The closing of the gap between the digital/tech sphere and medical/health sphere has been increasing over time, due to the advancement of medicine in general but never before has there been such a paradigm shift in what can sometimes be considered as passive medical learning to active medical learning. VR in healthcare is pushing this shift for the better of the medical industry.

Virtual Reality or VR places an individual into a setting that is entirely imaginary though this may be based on actual life settings. Eg. An in-person clinic experience with a nurse. It is important to recognise that this is different to augmented reality (which has existed for some time) where non real elements are layered over real time experiences for the individual.

There are five major ways in which VR is shifting healthcare.

1. General

As mentioned above there is a transition from passive learning to active learning. By introducing VR into the medical space, one now sees the use of gestures, voice commands and actions. This transforms how medical providers and laypersons experience new situations. This active learning allows an individual to gain a deeper understanding of an experience and therefore helps to create empathy as well as reducing anxiety within an individual. An example of this is teaching lactation. VR has been used to teach expectant mothers about breastfeeding and simulate this in order to reduce anxiety.

2. Medical Training Education

Surgical simulators help surgeons with training. VR provides a visual simulation with feedback technology that allows a surgeon an experience with visual and physical feedback. This creates a safe and engaging clinical education sphere for training healthcare professional by being more immersive and realistic. It also provides a risk free environment to practice life saving procedures.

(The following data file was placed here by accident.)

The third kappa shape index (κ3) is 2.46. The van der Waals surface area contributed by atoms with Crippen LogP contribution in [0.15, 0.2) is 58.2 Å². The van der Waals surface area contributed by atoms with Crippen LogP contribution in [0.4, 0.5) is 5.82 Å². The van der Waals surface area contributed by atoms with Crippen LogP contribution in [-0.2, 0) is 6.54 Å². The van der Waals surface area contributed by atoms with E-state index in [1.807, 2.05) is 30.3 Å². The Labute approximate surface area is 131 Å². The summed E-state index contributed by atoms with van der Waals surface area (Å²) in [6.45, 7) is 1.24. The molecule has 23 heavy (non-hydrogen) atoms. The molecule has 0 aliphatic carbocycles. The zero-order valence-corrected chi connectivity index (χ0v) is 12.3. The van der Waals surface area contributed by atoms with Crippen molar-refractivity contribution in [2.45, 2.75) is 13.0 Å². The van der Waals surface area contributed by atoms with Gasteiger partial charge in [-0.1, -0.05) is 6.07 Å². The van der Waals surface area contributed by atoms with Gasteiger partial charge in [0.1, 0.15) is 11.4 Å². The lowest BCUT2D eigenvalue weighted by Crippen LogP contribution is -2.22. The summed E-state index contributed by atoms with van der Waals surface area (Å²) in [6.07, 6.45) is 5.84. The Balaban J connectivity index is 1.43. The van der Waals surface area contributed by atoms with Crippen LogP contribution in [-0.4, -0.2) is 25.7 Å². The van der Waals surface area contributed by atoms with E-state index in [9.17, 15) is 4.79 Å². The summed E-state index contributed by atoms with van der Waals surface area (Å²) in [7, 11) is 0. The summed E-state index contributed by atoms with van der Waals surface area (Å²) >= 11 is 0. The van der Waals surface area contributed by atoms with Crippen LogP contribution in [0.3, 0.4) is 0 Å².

3. Clinical Healthcare

VR can be used treat chronic illness and disease. Simulations have been used to treat anxiety, PTSD and used as a tool for pain management. BraveMind is a VR management tool that is used to treat PTSD patients. It exposes patients to stimuli that trigger traumatic stress responses. This is considered as VRet – Virtual Reality Exposure Therapy. It is also used in the following areas: phantom limb pain, brain damage assessment, ADHD, social cognition training (young adults with autism).

VR also acts as a non-pharmacological form of analgesia. Simulated experiences help to influence the emotional and attention processes intricate to pain modulation management system. It also helps build patient confidence and managing patient expectations.

4. Consumer Outpatient Market

The market for outpatient care is increasing and shifting towards patient centric and individualised healthcare. Samsung Next Galaxy has created apps that teaches individuals CPR and heimlich maneuvers which is practice in their own spaces. It has also been used for preventative medicine exposing examples of poor lifestyle choices. Eg. Diabetes – patient sees themselves as gaining weight and what implications this has on their health.

5. VR in the future

A way forward for VR in healthcare is to create smart adaptive VR simulations that learn as patients interacts with it. This will help revolutionize a decentralised patient focus. It will change the way healthcare is delivered. VR could also be used as evidence for clinical efficacy. This could help shape clinical human trials.